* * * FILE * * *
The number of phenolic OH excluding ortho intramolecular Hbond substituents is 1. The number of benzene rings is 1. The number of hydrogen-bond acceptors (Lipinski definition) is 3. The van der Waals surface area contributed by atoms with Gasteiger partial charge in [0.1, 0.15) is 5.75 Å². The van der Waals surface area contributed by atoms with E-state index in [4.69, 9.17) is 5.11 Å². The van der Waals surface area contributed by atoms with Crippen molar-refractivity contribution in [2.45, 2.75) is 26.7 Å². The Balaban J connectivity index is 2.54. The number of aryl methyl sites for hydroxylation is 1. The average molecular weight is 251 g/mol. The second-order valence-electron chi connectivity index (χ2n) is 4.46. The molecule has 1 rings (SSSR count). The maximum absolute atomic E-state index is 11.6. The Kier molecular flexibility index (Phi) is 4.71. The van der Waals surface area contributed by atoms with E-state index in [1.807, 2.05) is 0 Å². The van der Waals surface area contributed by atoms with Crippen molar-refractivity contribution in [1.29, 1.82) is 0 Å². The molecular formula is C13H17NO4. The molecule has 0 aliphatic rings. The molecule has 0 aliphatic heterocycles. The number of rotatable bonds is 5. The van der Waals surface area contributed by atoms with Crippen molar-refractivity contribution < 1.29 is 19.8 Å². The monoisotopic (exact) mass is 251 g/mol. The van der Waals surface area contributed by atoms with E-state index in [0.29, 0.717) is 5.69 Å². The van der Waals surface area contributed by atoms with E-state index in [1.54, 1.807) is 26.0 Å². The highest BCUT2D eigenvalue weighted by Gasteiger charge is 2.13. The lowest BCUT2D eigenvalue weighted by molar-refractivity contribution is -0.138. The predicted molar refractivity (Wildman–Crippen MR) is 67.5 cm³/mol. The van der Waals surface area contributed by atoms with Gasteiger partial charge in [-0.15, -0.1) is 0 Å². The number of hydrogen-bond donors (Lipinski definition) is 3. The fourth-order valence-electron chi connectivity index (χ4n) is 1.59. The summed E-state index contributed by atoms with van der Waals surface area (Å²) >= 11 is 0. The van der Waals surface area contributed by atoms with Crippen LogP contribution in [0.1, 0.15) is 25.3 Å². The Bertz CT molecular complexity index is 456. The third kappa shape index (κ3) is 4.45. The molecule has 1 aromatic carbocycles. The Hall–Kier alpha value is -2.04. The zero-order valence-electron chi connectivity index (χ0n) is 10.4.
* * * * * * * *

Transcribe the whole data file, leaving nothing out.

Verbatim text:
The number of phenolic OH excluding ortho intramolecular Hbond substituents is 1. The number of benzene rings is 1. The number of hydrogen-bond acceptors (Lipinski definition) is 3. The van der Waals surface area contributed by atoms with Gasteiger partial charge in [0.1, 0.15) is 5.75 Å². The van der Waals surface area contributed by atoms with E-state index in [4.69, 9.17) is 5.11 Å². The van der Waals surface area contributed by atoms with Crippen molar-refractivity contribution in [2.45, 2.75) is 26.7 Å². The Balaban J connectivity index is 2.54. The number of aryl methyl sites for hydroxylation is 1. The average molecular weight is 251 g/mol. The second-order valence-electron chi connectivity index (χ2n) is 4.46. The molecule has 1 rings (SSSR count). The maximum absolute atomic E-state index is 11.6. The Kier molecular flexibility index (Phi) is 4.71. The van der Waals surface area contributed by atoms with E-state index in [1.807, 2.05) is 0 Å². The van der Waals surface area contributed by atoms with Crippen molar-refractivity contribution in [1.29, 1.82) is 0 Å². The molecular formula is C13H17NO4. The molecule has 0 aliphatic rings. The molecule has 0 aliphatic heterocycles. The number of rotatable bonds is 5. The van der Waals surface area contributed by atoms with Crippen molar-refractivity contribution < 1.29 is 19.8 Å². The monoisotopic (exact) mass is 251 g/mol. The van der Waals surface area contributed by atoms with E-state index in [0.29, 0.717) is 5.69 Å². The van der Waals surface area contributed by atoms with E-state index in [1.54, 1.807) is 26.0 Å². The highest BCUT2D eigenvalue weighted by Gasteiger charge is 2.13. The lowest BCUT2D eigenvalue weighted by molar-refractivity contribution is -0.138. The predicted molar refractivity (Wildman–Crippen MR) is 67.5 cm³/mol. The van der Waals surface area contributed by atoms with Gasteiger partial charge in [-0.15, -0.1) is 0 Å². The number of hydrogen-bond donors (Lipinski definition) is 3. The fourth-order valence-electron chi connectivity index (χ4n) is 1.59. The summed E-state index contributed by atoms with van der Waals surface area (Å²) >= 11 is 0. The van der Waals surface area contributed by atoms with Crippen LogP contribution in [0.1, 0.15) is 25.3 Å². The Bertz CT molecular complexity index is 456. The third kappa shape index (κ3) is 4.45. The molecule has 1 aromatic carbocycles. The Hall–Kier alpha value is -2.04. The zero-order valence-electron chi connectivity index (χ0n) is 10.4.